Belfast's former linen warehouse building to get new lease of life as hotel and offices
Work is due to start later this year on redeveloping a former Belfast linen warehouse into a new hotel and 15-storey office building.
And elsewhere, property developer Paddy Kearney is planning to develop a series of huge office buildings across the city over the next few years.
That's to help meet a severe shortage of top-end office space in Belfast.
Mr Kearney's Kilmona Holdings will build two large buildings in a new development called Lanyon Central at East Bridge Street, made up of 12-storeys with 235,000 sq ft of floor space.
And he is also developing the 10-storey Chichester House on Chichester Street, which will include 70,000 sq ft of office space and 10,000 sq ft of retail.
He recently purchased a tranche of buildings in the city, including the Ten Square hotel just behind City Hall.
It was also revealed at the MIPIM property event in Cannes, that Co Tyrone's McAleer & Rushe will begin work on its 15-storey development at the old Ewarts Warehouse on Bedford Street.
That will provide additional grade A office space for the city, and is also to include the restoration of the old building itself, which is listed, including alteration, refurbishment and an extension.
Plans for a 70-bedroom hotel have also been in the works.
The existing sandstone building, which has lain empty for two decades, was designed by James Hamilton, also the architect of the Waring Street Ulster Bank, now the Merchant Hotel.
The latest major commercial property developments were revealed during a joint public and private sector trip to MIPIM in Cannes, one of the world's largest property shows.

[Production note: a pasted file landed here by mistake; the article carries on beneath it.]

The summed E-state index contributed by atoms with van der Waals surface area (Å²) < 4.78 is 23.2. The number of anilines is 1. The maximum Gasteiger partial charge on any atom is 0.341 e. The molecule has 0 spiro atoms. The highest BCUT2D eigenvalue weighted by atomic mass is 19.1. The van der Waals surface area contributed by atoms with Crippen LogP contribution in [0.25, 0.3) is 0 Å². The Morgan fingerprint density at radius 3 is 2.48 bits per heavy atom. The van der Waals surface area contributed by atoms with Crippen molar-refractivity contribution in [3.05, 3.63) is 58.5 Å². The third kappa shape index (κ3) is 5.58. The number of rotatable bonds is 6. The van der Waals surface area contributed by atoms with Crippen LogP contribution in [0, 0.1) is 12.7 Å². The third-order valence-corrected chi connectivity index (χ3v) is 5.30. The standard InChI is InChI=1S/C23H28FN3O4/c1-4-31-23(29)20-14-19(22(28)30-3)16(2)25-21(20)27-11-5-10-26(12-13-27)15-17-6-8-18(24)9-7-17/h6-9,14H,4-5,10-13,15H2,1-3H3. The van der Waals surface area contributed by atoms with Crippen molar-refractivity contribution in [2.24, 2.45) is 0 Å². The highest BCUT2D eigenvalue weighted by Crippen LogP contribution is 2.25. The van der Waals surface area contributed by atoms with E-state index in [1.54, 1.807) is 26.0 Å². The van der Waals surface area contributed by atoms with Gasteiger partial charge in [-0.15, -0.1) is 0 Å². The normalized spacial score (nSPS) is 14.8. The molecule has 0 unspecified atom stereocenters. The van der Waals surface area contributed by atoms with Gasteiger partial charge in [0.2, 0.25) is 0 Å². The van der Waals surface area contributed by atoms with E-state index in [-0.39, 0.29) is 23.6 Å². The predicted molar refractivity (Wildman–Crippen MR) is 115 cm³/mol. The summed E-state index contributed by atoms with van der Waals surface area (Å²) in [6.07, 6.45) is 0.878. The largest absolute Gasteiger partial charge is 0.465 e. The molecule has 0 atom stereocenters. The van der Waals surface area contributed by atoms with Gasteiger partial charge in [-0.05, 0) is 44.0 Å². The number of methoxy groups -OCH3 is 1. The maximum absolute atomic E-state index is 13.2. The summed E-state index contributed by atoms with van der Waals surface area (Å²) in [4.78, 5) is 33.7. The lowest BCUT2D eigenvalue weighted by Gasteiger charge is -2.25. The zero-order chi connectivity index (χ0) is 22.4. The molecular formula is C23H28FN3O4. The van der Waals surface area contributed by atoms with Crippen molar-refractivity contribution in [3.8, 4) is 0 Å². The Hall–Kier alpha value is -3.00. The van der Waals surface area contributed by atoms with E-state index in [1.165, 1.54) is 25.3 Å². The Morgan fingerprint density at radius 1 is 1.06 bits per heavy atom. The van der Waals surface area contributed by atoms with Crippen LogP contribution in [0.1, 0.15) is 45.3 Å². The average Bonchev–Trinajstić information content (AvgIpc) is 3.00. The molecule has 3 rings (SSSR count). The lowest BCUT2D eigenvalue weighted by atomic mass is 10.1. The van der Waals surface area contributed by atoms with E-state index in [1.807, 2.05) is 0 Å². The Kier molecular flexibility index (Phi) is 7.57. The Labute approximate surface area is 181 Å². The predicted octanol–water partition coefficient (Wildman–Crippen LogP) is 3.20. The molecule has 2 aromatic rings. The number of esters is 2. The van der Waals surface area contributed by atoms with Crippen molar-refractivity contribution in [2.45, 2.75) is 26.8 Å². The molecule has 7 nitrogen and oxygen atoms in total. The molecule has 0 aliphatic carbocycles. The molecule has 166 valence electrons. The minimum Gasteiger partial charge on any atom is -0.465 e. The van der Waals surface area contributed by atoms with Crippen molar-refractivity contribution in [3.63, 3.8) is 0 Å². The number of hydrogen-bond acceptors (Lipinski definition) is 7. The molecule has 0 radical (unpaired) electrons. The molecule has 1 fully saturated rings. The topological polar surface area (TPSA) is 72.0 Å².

Last year a report from Invest NI warned Northern Ireland could lose out on attracting crucial foreign direct investment (FDI) due to a lack of prime office space.
It had suggested it intervenes in the market here to help "stimulate the development of new grade A office accommodation".
And at the MIPIM event this week, it was revealed a Belfast landlord has landed their first rental level of £20 per sq ft.
Insurance giant Allstate has signed up to take on 9 Lanyon Place until 2018. The building is owned by Kilmona Holdings.
The MIPIM trip is the first time Belfast has made the visit since the property crash, and it includes some of Northern Ireland's biggest developers, such as Lagan Construction.
Those behind the trip are ambitiously aiming to attract £1bn worth of investment to Belfast over the next five years, which they say can add 30,000 new jobs.
And also at the event, the chief executive of Northern Ireland Screen, Richard Williams, said he's "well on track" to double the size of the film and television sector here over the course of the next few years.